Lions' Den Episode 4: "I hope you've patented it"
According to the Oxford Dictionary, a lion is a large powerful animal of the cat family, that hunts in groups and lives in parts of Africa. This week, for the first time in the show, all five Lions joined forces to look down a meaty prey namely Kennect Enterprises, a company that procures Gum Arabic from over 9,000 local farmers and supplies it to international manufacturing companies and industrial users.
First in the den was Felix Musyoka and Stephen Kilonzi, the brains behind ‘Rugbydicted’ Magazine, which they claimed was the first magazine in East and Central Africa devoted entirely international and local rugby news and analysis. Their passion for spreading awareness about the sport of rugby was palpable right from their haka-like performance at the start of their pitch. They offered the Lions a 15% equity stake in exchange for an investment of Kshs. 1,000,000 into their business. As readers may know, copyright protects all original content expressed in any material form which would include this exciting new Rugby magazine. Unlike other forms of intellectual property (IP) protection, copyright protection does not require registration and it subsists automatically on fixation of an originally expressed idea. Since the magazine’s content consists of a compilation of material from a pool of bloggers, it is important for the magazine founders to acquire the copyright rights in those article directly from the bloggers. This acquisition of exclusive rights in the bloggers’ content may take the form of either a license or an assignment agreement.
Next up was Churchill Onserio and Fed Oyagi from Spectra Africa Solutions pitching their app called “Niokolee”(a Kiswahili expression that loosely translates to “Rescue for me”) described in the Google Play Store as an app that “allows [users] to locate the nearest service provider for the emergency [they] are involved in or [have] witnessed. Their [The service providers] locations are displayed on a google map with their names and contacts, from which you can choose who is your nearest provider and call them directly.” The initial offer was Kshs. 500,000 for a 20% equity stake in the app. From an IP perspective, an app may be eligible for at least three types of protections, namely patent, copyright and trademark, depending on the nature of the application. For Niokolee in particular, given the simplicity and ease with which it may be copied and replicated by rivals, it would be important to capitalise on its early lead time to establish its brand as the preferred emergency response app. Despite the fact that “Niokolee!” may be considered as a weak mark given its descriptive nature, it ought to be registered along with the device of the two hands and the slogan: “Help when you need it”.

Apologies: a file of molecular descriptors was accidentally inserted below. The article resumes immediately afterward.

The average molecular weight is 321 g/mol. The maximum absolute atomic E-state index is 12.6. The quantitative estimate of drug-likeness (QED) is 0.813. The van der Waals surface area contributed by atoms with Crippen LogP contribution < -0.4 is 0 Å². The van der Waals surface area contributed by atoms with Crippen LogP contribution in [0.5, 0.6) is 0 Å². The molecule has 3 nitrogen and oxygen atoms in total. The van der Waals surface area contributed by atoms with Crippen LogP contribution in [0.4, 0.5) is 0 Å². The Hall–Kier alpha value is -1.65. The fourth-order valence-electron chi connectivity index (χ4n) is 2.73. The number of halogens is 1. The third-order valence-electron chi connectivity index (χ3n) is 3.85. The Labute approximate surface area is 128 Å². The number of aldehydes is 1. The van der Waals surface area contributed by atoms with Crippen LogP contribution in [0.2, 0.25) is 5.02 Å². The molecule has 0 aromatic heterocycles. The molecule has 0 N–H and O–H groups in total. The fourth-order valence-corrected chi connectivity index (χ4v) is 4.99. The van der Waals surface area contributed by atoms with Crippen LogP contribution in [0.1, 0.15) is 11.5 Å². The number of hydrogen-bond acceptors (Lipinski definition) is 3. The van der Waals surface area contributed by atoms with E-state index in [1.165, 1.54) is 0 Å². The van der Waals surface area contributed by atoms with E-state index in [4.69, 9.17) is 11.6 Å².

Finally, during the pitch by Anthony Mugiluri of Pawa Tele (an incubatee at Strathmore University iBizAfrica incubator) one of the Lions said: “So, Anthony, its a very creative concept. I hope you have patented it or protected it in some way. The PawaTele Smart Energy Device (SED) allows households to use both solar energy and electricity from the grid (Kenya Power) to power different lines. The full package includes the SED as well as a solar panel, a battery, inverter and charge controller. Given the nature of the innovation in question, it may be useful to consider utility model protection as opposed to patent protection. As readers may know, utility model protection grants an exclusive right over an invention, which allows the right holder to prevent others from commercially using the protected invention, without authorization, for a limited period of time. The key difference between patents and utility models is that the requirements for acquiring a utility model are less stringent than for patents.
That’s it for Episode 4. Stay tuned for more IP insights when we review Episode 5 next week.